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Jun 15, 2012   //   by Helen   //   Blog  //  No Comments

Why Business Pricing Can’t Be Personal

Attendees at our most recent pricing workshop had lots of practical experiences to share and questions to ask. One question was quite intriguing; “If you charge a high price for something, and feel you are ripping off your customer, does this mean you shouldn’t be in business?”

Popcorn
Why is cinema popcorn so expensive?

Most people agree that cinema popcorn is expensive. And yet it continues to sell well and make good profits for cinemas the world over. The reasons for the high price include:

captive audience
limited selling time
high fixed costs of operating the counter
it is how the cinema makes a profit
higher clean-up costs because of the popcorn
tastes and smells better than you can make at home
part of the experience of seeing a film
because people will pay for it

The Personal Dilemma

The gross margin on popcorn is in the order of several hundred %. Pre packed popcorn, bought in shops, would have much lower margin. A lot of the reasons that cinemas charge the high price stem simply from the fact that they can. They do it because they can.
Q: Does this make cinema owners dishonest, unscrupulous merchants that rip people off?
A: NO.

The fact is that the fixed costs in a cinema are very high indeed. Rates, insurance and film hire don’t come cheap. If there is a heavy fall of snow, this has an adverse effect on the number of customers and yet the cinema will have to pay those costs regardless. Replacing screens and projectors is seriously expensive too. Cinemas need popcorn and other snacks to make the cinema as a whole profitable. Popcorn is part of the experience, and people will pay to eat it. Indeed many people choose not to eat popcorn, either because they don’t want it, don’t like it or begrudge the price. The choice is theirs. The cinema owner has more limited choices, he has to pay the bills. If he doesn’t make a substantial profit on snacks, he won’t make a profit overall.

Don’t Make Business Personal

You have to pay your bills in business. There won’t be a whip around or a bale-out for you when business is poor. There won’t be a subsidy. So you have to make strategic and operational decisions in the best interest of the business overall. And if those decisions include a high price on one product line that the customer really, really wants, then so be it.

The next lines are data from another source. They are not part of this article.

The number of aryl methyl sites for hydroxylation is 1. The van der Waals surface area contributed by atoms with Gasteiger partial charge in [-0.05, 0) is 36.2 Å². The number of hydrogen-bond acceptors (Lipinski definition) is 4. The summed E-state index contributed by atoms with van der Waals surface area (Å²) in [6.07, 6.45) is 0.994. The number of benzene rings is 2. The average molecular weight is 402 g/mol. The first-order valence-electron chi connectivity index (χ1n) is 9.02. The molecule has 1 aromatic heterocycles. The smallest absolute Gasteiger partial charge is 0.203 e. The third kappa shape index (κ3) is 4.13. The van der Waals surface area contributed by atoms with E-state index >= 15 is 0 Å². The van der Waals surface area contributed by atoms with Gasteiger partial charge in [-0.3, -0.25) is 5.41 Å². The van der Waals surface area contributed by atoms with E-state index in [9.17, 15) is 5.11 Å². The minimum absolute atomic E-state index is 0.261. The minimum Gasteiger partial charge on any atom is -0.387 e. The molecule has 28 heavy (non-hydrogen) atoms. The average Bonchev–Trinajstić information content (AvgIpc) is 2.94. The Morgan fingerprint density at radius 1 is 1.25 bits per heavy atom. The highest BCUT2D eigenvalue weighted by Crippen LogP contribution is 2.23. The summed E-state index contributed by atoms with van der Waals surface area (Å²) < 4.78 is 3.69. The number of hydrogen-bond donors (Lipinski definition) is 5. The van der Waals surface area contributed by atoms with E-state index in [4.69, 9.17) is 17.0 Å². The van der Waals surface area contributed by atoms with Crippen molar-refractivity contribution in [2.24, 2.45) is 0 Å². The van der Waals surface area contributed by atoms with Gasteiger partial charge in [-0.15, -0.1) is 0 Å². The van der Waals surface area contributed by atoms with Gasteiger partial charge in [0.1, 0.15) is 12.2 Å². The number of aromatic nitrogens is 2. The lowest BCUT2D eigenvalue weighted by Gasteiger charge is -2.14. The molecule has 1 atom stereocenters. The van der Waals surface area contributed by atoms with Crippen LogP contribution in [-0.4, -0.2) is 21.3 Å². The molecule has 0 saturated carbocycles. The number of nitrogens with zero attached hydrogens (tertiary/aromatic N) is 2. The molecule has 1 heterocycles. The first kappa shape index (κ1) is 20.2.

“If you charge a high price for something, and feel you are ripping off your customer, does this mean you shouldn’t be in business?”
Forget the feelings. This is business. It’s risky, you can make losses as well as profits. Nobody is going to compensate you for losses. There is no safety net. You have to make pricing and other decisions to maximise your profits. Ultimately, your customer has a choice, they can buy from you or not. So, if you keep dwelling on those feelings, you won’t be able to sell or function as a business manager. And then you won’t be in business for very long. I think ultimately, the answer is that you shouldn’t be in business if you make business personal.

We have written a number of other blog posts about pricing, both here and on other blogs. These posts are derived from our content used in pricing workshops and from the pricing advice we have given given during business mentoring. Want to find out more? Then dive into the table below.

Blog

Article

This blog

Your Business, Your Price – Do you value YOUR Brand?

Pricing for Profit – Pitching Your Price through Innovation

Bloggertone

Pricing for Profit. [Part 1]

Pricing Vs. Costing [Part 2]

Pricing as a Process [Part 3]

Pricing for Professionals [Part 4]

All About Business

How to Improve Your Profit Margin

The Devil is in the Discount

What do you think? Please let us know in the comments below!

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